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Aug 10, 2012

Air auditing reduces compressed-air costs

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Artic Driers|Eskom|Flow|Air Audit Equipment|Air Auditing|Air Systems|Electrical Energy|Electricity|Energy|Energy Consumption|Flow|Oil-filtration Performance Monitoring|Pipes|Allen Cockfield|SMS
artic-driers|eskom|flow-company|air-audit-equipment|air-auditing|air-systems|electrical-energy|electricity|energy|energy-consumption|flow-industry-term|oil-filtration-performance-monitoring|pipes-industry-term|allen-cockfield|sms
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Air compressor company Artic Driers’ Air Audit Division, which was established four years ago, monitors the power consumption, air flow, temperature, velocity and pressure dew point of compressed-air dryers and air systems.

“State-owned power utility Eskom is spending vast sums of money on building power stations while trying to get people to cut down on their energy consumption.

“We assist clients in doing so through this division, which measures how much electricity is being used to produce the air, as well as the air leakage, air usage and the quality of the compressed air,” says Artic Driers GM Allen Cockfield.

He says that compressed air, while being very versatile and a safe form of energy, can also be expensive. He emphasises that air auditing has become a vital tool for engineers in reducing waste and energy consumption.

Artic Driers has spent more than R650 000 on acquiring air audit equipment during the past four years.

“We frequently see undersized piping installed with the compressor house. This leads to pressure restrictions that create a low pressure scenario within the plant. To overcome this, operators will often start up more compressors, which further aggravates the problem, as the piping system is not capable of handling the flows.”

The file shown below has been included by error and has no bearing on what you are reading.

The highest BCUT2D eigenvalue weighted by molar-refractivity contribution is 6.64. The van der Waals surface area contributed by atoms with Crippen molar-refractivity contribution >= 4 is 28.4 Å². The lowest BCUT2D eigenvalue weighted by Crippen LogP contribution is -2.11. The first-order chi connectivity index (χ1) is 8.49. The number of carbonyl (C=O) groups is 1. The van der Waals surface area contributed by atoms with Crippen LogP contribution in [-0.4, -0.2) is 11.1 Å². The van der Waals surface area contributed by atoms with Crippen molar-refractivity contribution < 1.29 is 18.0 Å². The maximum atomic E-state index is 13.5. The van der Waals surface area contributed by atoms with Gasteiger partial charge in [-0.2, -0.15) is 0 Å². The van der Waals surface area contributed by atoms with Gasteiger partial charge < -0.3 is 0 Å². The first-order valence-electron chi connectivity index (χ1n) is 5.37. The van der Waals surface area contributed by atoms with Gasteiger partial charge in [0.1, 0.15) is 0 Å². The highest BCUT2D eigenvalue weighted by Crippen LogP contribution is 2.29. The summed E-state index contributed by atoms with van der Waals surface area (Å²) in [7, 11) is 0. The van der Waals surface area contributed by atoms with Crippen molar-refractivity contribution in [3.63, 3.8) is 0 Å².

Compressors are notoriously expensive to operate. “For instance, a 200 kW compressor dryer will cost you more than R1-million to buy. In the first year of operation, you will spend about R1-million on electricity if the dryer runs for 24 hours, seven days a week,” he adds.

Further, air auditing can also be used for selecting new types of compressors that will be more efficient to operate. The Air Audit Divi- sion’s services include leak detection; compressor power consumption, air flow and pressure measurement; dew point measurement; oil-filtration performance monitoring; air system design; and air pipeline installation.

By reducing the number of leaks in a factory, the work done by the compressor is reduced, which saves energy and compressor maintenance costs.

Air Pressure Optimisation
Cockfield says Artic Driers has often found that clients need to redesign their compressor rooms, as the pipes are undersized and some are badly designed.

When the correct size air pipeline is installed, it reduces pressure drops, which reduces the kilowatts used. This also reduces the air velocity, which, in turn, reduces the amount of contamination at the point of use.